Finally, the votes are tallied considerably differently in the two voting systems. Knowing that Range Voting involves averaging numbers from voters means the Champaign County’s extant ES&S software would have to be modified.
As I get more time to spend on the subject, I’ll read more about Range Voting from the Center for Range Voting. But for now, I am left thinking that the CRV should spend some time cleaning up its own promotional material.
Nicely put, JB. There’s a reason why no governnment in the US or any nation in the world uses approval voting for any of elections at any level.
IRV has a long history, and well-deserved fans. http://www.instantrunoff.com is a good resource, as you may know, along with fairvote.org/irv
Hi there, Jeff. The pamphlets for the IRV For Urbana movement claim that the machines we use in Champaign county will “accomodate IRV” and that implementation will be provided “at no cost to the county”.
I, too, would be much more comfortable with these sorts of changes if they were open to scrutiny under a free software license, but at least it doesn’t sound like we’ll need to “convince” the proprietor to make the change for us–we just need to request it be done.
Do you have any additional insight or information on that topic?
Thanks for covering this issue!
Hi Steve, yes I do have more to share on this. For those of you who don’t know I’ll give some background: I was a part of the (appointed, not elected) group which recommended an electronic voting machine system (a ballot preparation machine plus a ballot counting machine) for Champaign County, Illinois.
We saw machines from three vendors (ES&S, Diebold, and Hart Intercivic), took a field trip to Tippecanoe County, Indiana (which has been using the then-Diebold machines since they were Global Election machines), ranked the 3 systems we saw, and reported our recommendation to the elected County Board. The County Board made the final decision on which system Champaign County would get (taking our recommendation under consideration) and the County Board signed the final contract with ES&S (which we recommended). I gave ES&S the nod because they were the least worst, not because I’d choose them if I had my druthers. Someday I’ll write about the fun I had with the Diebold reps from a company called Fidlar (pronounced like “fiddler”) and the needlessly complicated Hart Intercivic system. We would have seen more machines if other vendors hadn’t backed out and if the state hadn’t narrowed the choices for us.
I mention elected versus appointed because if the appointed recommendation group had any purchasing/contract power that would be horribly wrong. People with power to make payment and sign contracts must be democratically accountable. Of course, at the time I invited people to come and participate in our meetings. I spoke with people interested in the issue including respondents to my Counterpunch article on the need for free software voting machines, happy to take input or correction along the way.
Mark Shelden and I asked the vendors how much they would charge to change the software to meet our needs. When the younger of the two ES&S reps asked what changes I meant, I said that we couldn’t determine all of our needs up front just as you can’t determine everything you’ll want a software program to do or do differently when you initially design the program. ES&S gave a figure that struck me as about right–I don’t recall it precisely now (and I’m away from my notes) but I recall it being over one hundred dollars per hour (some commercial programming firms get more for modifying more complex programs such as GCC, a programming tool called a “compiler” which is used to build other programs). It was clear that some changes would cost us money and some would be covered under ES&S’ typical agreement with clients (most if not all bugfixes would be covered under any agreement).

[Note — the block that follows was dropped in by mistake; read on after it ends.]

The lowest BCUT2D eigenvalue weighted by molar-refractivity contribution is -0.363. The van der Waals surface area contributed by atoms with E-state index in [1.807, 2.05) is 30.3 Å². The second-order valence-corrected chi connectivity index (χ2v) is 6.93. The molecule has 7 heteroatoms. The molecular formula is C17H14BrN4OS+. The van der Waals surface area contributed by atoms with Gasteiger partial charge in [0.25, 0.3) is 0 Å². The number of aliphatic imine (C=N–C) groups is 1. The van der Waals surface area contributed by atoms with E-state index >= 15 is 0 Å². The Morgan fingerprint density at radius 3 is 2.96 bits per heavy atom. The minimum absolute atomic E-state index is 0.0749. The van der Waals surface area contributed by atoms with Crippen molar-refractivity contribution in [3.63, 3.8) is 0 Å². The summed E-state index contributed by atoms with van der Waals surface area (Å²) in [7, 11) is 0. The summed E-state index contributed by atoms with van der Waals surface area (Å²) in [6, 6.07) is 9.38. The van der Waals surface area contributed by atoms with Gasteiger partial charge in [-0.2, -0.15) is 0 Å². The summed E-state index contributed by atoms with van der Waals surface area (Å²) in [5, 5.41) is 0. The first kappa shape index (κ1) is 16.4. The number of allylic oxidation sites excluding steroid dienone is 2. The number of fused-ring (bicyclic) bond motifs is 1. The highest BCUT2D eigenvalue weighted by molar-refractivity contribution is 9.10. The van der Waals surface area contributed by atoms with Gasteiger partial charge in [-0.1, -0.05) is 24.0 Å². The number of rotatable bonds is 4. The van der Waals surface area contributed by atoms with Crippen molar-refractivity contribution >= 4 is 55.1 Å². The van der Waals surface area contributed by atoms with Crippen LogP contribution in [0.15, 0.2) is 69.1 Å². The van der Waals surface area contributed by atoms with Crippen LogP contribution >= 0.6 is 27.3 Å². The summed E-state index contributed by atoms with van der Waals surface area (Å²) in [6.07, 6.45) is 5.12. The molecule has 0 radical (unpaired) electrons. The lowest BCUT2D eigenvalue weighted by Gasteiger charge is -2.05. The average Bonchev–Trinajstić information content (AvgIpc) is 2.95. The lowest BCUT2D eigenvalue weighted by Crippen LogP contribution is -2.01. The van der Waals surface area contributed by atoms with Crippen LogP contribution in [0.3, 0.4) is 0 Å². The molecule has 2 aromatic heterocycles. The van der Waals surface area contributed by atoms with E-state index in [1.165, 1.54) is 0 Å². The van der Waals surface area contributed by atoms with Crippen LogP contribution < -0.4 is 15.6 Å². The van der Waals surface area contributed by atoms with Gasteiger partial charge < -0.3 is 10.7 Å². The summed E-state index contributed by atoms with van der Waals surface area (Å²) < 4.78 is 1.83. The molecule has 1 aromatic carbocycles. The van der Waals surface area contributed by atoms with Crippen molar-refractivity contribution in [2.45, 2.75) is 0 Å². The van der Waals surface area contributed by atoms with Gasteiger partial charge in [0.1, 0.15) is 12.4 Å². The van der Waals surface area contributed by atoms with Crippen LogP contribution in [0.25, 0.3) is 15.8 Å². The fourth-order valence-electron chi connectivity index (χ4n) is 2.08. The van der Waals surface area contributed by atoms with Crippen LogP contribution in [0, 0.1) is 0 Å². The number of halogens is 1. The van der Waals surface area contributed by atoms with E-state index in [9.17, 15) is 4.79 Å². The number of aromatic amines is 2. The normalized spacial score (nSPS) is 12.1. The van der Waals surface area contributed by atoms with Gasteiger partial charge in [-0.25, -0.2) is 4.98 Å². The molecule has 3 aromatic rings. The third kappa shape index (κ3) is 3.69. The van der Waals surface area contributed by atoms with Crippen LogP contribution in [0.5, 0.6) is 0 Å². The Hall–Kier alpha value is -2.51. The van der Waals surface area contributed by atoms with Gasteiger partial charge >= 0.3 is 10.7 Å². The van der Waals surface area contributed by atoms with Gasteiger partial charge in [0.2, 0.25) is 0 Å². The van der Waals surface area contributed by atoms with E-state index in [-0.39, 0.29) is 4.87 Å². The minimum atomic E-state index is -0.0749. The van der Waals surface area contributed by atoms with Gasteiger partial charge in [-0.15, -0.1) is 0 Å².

When I asked for specifics on past customers who wanted voting system changes our ES&S reps couldn’t name any customers who had requested this. The scope of what ES&S was willing to change was not clear, but I came away thinking that voting system changes were sufficiently complex that this was going to cost us money and possibly not happen if the proprietor decided that they didn’t want to do it. Simply put, all of the details were not forthcoming from any of the vendors.
Toward the end of our discussions on what we had seen, I reiterated my warning to the group and the assembled vendors about changes to voting machines saying that we were essentially picking a monopolist. The county has nobody else to go to for changes on this order of magnitude (as opposed to making sure someone’s name is spelled properly on a ballot. So it was troubling that we knew so little about how much this will cost up front.
It’s entirely possible that changing the voting system is listed in the contract. But I’d want to know precisely what is covered before I’d concur that this has been sufficiently taken care of. I have to go based on my experience with ES&S’ reps so I remain skeptical until I see more details.
Assuming the Urbana IRV proponents are correct, it still sets up a disturbingly short-term affair: Let’s assume that Urbana votes to change city-wide elections to use IRV and let’s assume that ES&S makes the appropriate changes gratis. What about next time? Electronic voting machines are intended to work well past the lifespan of a home computer, so the next big change could come up decades from now when this issue has been forgotten by being the norm, an ordinary part of the firmament of city civic life. This is the timespan we had to consider when weighing what we were hearing from vendors (which is an unusual situation regarding anything computerized). Will ES&S be willing to do more work for no additional money? Under the plans we discussed during vetting the machines, the county would only get source code access if ES&S went out of business (admittedly narrow terms, but I tried to do far better). If ES&S is in business for another 50 years will ES&S distribute source code under a free software license under some condition that comes up sooner? It’s hard to plan in detail for something that could come up in 30 years but I’m very uneasy about placing important systems at the mercy of lucky breaks, as I’m sure are all of you.